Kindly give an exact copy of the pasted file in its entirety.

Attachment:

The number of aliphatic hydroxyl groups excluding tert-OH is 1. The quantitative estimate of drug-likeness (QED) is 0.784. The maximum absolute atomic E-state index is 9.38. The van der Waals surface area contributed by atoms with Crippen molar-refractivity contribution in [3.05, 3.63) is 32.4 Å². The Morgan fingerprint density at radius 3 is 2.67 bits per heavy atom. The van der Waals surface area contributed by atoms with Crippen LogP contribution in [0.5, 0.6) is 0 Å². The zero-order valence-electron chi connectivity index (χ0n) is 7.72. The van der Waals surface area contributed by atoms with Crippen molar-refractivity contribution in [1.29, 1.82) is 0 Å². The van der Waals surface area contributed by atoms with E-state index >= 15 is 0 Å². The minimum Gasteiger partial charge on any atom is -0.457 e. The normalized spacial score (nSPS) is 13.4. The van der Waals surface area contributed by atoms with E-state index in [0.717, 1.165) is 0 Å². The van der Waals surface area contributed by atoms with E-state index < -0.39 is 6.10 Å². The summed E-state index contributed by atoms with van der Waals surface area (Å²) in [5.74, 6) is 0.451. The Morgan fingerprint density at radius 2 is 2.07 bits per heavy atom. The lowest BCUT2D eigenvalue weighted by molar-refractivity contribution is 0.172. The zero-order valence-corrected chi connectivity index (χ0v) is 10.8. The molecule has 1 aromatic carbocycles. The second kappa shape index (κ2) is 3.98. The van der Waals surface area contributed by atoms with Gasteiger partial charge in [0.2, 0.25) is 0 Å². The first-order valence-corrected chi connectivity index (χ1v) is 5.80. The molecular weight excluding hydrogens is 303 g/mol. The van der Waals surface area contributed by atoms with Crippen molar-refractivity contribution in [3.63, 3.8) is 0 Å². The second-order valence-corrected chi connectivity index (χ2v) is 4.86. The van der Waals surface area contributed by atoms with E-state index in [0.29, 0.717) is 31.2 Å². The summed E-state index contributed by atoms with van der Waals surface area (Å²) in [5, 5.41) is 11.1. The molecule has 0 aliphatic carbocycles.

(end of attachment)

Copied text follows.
The number of aliphatic hydroxyl groups excluding tert-OH is 1. The quantitative estimate of drug-likeness (QED) is 0.784. The maximum absolute atomic E-state index is 9.38. The van der Waals surface area contributed by atoms with Crippen molar-refractivity contribution in [3.05, 3.63) is 32.4 Å². The Morgan fingerprint density at radius 3 is 2.67 bits per heavy atom. The van der Waals surface area contributed by atoms with Crippen LogP contribution in [0.5, 0.6) is 0 Å². The zero-order valence-electron chi connectivity index (χ0n) is 7.72. The van der Waals surface area contributed by atoms with Crippen molar-refractivity contribution in [1.29, 1.82) is 0 Å². The van der Waals surface area contributed by atoms with E-state index >= 15 is 0 Å². The minimum Gasteiger partial charge on any atom is -0.457 e. The normalized spacial score (nSPS) is 13.4. The van der Waals surface area contributed by atoms with E-state index in [0.717, 1.165) is 0 Å². The van der Waals surface area contributed by atoms with E-state index < -0.39 is 6.10 Å². The summed E-state index contributed by atoms with van der Waals surface area (Å²) in [5.74, 6) is 0.451. The Morgan fingerprint density at radius 2 is 2.07 bits per heavy atom. The lowest BCUT2D eigenvalue weighted by molar-refractivity contribution is 0.172. The zero-order valence-corrected chi connectivity index (χ0v) is 10.8. The molecule has 1 aromatic carbocycles. The second kappa shape index (κ2) is 3.98. The van der Waals surface area contributed by atoms with Gasteiger partial charge in [0.2, 0.25) is 0 Å². The first-order valence-corrected chi connectivity index (χ1v) is 5.80. The molecular weight excluding hydrogens is 303 g/mol. The van der Waals surface area contributed by atoms with Crippen molar-refractivity contribution in [3.63, 3.8) is 0 Å². The second-order valence-corrected chi connectivity index (χ2v) is 4.86. The van der Waals surface area contributed by atoms with E-state index in [0.29, 0.717) is 31.2 Å². The summed E-state index contributed by atoms with van der Waals surface area (Å²) in [5, 5.41) is 11.1. The molecule has 0 aliphatic carbocycles.